Somewhere during my awakening to the power of real food, I realized that the sweetened, low-fat yogurt I was eating as a regular part of my diet was a fraud. It was masquarading as a health food, but really…
It was a dessert. And not even a great dessert, but a low-fat dessert-like substance.
So, first, I decided to switch to plain yogurt. I love yogurt with fresh fruit, so I thought the switch would be simple, right?
Wrong. I did not enjoy the taste of regular plain yogurt. It was way too tangy for me. (That’s the word people use in relation to yogurt, right? That or tart, which I’ve never understood.) I just couldn’t do it. I ended up adding so much honey that it sort of negated the whole point of buying plain yogurt in the first place.
Fast forward several years to when the Greek yogurt trend hit, and I decided to buy a carton of plain Greek yogurt to try.
Choirs of angels sang! Light poured from Heaven! (Or possibly my refrigerator!)
To me, the taste of Greek yogurt is much milder than American-style yogurt, and I loved it.
When my daughter started eating solid foods, I wanted to introduce her to yogurt, so I started looking at “baby” yogurts—and I found that they are ALL sweetened, and mostly low-fat. Babies under two years old should get full-fat dairy products, and so, my quest for full-fat, plain, Greek yogurt began.
And let me just tell you: it was not an easy quest. So imagine my joy when I found out that Brown Cow yogurt—a brand I already liked and trusted for their cream top-style yogurts—was releasing a Greek yogurt line!
Brown Cow sent me samples of all 4 of their new, flavored Greek yogurt varieties, as well as a carton of plain, for free to review and I was thrilled to dig in and try them out.
The first flavor I dug into was maple, which I thought was fairly unique when it comes to yogurt flavors. I liked that it wasn’t overpoweringly sweet, like some sweetened yogurts can be, and I loved the decadent feeling of digging down with your spoon and discovering the cream top layer.
Unfortunately, as I ate it, I realized that there was something amiss. The Brown Cow yogurt wasn’t anywhere near as thick as my normal brand of Greek yogurt. A quick glance at the ingredients explained why: the Brown Cow yogurt uses pectin to thicken it instead of draining off the whey, which is the traditional process.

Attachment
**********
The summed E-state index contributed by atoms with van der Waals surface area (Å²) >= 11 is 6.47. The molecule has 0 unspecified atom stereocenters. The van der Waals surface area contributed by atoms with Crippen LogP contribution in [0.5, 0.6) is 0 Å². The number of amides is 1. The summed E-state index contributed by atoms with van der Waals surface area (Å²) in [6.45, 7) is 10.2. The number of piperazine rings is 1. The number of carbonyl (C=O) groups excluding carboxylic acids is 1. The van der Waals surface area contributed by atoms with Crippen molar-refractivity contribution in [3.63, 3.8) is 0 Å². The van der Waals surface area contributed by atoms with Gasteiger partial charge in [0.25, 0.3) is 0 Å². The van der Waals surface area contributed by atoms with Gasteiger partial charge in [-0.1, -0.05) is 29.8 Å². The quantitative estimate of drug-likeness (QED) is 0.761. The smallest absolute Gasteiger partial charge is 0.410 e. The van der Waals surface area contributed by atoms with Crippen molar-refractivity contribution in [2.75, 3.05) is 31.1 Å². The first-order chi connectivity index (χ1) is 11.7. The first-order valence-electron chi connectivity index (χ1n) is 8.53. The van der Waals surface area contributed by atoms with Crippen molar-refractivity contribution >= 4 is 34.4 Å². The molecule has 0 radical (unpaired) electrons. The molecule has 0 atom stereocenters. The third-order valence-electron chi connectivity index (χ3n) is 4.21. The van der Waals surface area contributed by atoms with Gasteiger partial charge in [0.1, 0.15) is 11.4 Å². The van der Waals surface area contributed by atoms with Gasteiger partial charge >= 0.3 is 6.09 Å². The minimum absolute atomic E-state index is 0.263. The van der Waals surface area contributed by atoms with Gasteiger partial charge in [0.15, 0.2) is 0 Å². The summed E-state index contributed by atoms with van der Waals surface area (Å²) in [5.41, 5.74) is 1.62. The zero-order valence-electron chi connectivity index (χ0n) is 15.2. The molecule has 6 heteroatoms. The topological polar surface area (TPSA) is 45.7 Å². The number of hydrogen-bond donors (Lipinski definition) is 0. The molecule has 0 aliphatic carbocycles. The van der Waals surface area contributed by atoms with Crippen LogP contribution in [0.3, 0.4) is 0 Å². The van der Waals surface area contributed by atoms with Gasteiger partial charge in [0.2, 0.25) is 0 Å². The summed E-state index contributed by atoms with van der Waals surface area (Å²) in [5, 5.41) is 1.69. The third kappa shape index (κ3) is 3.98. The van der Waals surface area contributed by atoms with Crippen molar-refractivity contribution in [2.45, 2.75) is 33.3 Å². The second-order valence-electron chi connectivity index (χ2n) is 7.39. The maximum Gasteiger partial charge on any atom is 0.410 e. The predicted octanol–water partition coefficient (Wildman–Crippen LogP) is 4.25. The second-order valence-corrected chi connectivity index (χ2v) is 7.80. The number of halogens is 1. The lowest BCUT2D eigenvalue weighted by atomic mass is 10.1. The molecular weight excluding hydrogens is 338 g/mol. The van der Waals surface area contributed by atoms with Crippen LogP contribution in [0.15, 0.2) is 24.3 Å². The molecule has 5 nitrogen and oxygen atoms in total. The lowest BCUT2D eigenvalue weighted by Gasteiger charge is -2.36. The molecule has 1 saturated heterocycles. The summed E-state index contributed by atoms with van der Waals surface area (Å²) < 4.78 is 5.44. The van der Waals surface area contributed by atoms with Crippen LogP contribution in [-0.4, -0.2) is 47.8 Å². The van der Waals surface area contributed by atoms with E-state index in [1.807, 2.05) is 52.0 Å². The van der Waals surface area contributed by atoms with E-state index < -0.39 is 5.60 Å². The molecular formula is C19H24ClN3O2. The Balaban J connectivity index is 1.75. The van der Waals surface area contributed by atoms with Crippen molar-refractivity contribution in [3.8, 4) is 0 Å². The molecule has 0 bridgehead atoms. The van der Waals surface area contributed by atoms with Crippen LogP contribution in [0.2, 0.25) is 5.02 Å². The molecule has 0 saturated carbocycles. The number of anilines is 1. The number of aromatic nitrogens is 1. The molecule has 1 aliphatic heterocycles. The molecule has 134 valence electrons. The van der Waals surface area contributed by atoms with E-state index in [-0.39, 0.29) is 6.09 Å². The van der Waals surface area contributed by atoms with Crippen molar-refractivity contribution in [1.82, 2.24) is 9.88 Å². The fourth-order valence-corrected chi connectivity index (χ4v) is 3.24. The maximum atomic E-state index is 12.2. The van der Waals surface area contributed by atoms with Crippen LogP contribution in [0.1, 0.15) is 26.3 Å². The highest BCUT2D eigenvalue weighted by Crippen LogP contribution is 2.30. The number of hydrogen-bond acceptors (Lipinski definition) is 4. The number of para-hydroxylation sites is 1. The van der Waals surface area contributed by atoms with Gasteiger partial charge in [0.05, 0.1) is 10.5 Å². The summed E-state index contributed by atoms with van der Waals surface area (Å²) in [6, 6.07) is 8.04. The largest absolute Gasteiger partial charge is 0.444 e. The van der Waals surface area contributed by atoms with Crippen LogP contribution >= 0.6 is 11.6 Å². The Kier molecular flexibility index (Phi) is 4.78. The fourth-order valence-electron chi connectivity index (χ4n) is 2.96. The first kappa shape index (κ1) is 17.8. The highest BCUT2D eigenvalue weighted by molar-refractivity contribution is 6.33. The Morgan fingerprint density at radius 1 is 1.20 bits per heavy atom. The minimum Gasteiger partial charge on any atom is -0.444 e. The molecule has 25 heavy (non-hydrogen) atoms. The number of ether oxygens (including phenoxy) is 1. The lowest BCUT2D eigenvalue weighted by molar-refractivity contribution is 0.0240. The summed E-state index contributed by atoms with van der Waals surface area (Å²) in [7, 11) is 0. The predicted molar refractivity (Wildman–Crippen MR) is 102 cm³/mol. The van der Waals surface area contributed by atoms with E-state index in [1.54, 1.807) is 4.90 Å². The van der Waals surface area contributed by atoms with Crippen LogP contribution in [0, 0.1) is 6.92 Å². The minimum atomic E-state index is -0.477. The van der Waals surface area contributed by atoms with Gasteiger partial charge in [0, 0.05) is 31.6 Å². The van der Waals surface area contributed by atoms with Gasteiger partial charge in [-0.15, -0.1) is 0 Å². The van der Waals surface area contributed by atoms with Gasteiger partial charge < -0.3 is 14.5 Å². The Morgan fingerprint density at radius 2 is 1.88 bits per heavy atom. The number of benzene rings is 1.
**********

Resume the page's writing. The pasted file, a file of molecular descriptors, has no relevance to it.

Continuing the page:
Here’s an excerpt from a the America’s Test Kitchen website that explains the process:
The major difference between the [American-style and Greek-style yogurt] is that true Greek yogurt is strained to remove most of its liquid whey. The result is not only thicker than American-style yogurt, but also considerably higher in protein. In fact, it can take up to four times as much milk to make Greek yogurt using the straining process as it does to make ordinary yogurt. This high-protein product is also lower in carbohydrates and salt and usually less acidic, since much of the lactic acid (along with the carbs and salt) drains out with the whey.
But as we discovered, some manufacturers are getting at this thicker, creamier product in other ways. Rather than draining the whey with an expensive mechanical separator, they skip the straining process altogether and fortify the yogurt with thickeners like milk protein concentrate, pectin, or gelatin. Adding milk protein concentrate boosts the percentage of milk solids, buffering acidity; pectin and gelatin gel the more fluid yogurt so that it mimics the thickness of a strained product. Whichever additive is used, fortification is faster and cheaper—but not surprisingly, it produces an inferior product.
I have to say I was a little disappointed. While all of the varieties of the Brown Cow Cream Top Greek yogurt I tasted were quite delicious, they just weren’t Greek to me. (There’s an old joke there, I think, but I can’t quite find it.) They tasted like a really excellent, full-fat, American-style yogurt—maybe a little thicker than regular yogurt, but nowhere near the consistency of true Greek yogurt.
All that said, I think if you like full-fat yogurt and are looking for something a little thicker than plain (or don’t have any other full-fat Greek options in your area) Brown Cow is a very good choice.
If you’d like to try it for yourself, Brown Cow is hosting sampling events at Whole Foods Market stores across the country on Saturday, August 18! They’ll be giving away free samples and coupons for $1 off.
The contest is now closed. 🙂
Brown Cow sent me yogurt to taste-test in exchange for a review, but all opinions are my own, and I was not compensated in any other way for this post.
13 thoughts on “Brown Cow Cream Top Greek Yogurt Product Review—And Giveaway!”
I’d love to try honey!
I tweeted and FB’d too –
I like yogurt. I like boggs. I'll enter her yogurt contest. maybe I'll make that yogurt cake she's talking about. firstname.lastname@example.org has entered the yogurt contest and has posted this on facebook, what! (i really like maple yogurt boggs!)
maple! and i fb’d it! i can’t tell if you could tell that from the plugin above, but it’s posted on my page. 🙂 (sorry if this is redundant!)
Would lovelovelove to try the maple!
Im not on facebook but emailed a link to this post to my sister- im sure my nephew would love these!
I’d love to try this yogurt. The honey flavor sounds delish!
I would love to try the vanilla. I make greek yogurt smoothies every morning with lots of goodies inside. I hope I win ; )
I just entered a contest to win yogurt. I love me some yogurt smoothies for breakfast!
I just posted to FB ; )
Did you announce the winner?
I too was dismayed by the thinness of brown cows Greek yogurt. As a long time brown cow maple cream top fan, 2006, I felt their Greek style was nothing more then a repacking of its regular brand to try and enter the Greek craze. This yogurt, while excellent and perfectly sweetened, not overly like most, unfortunately is not Greek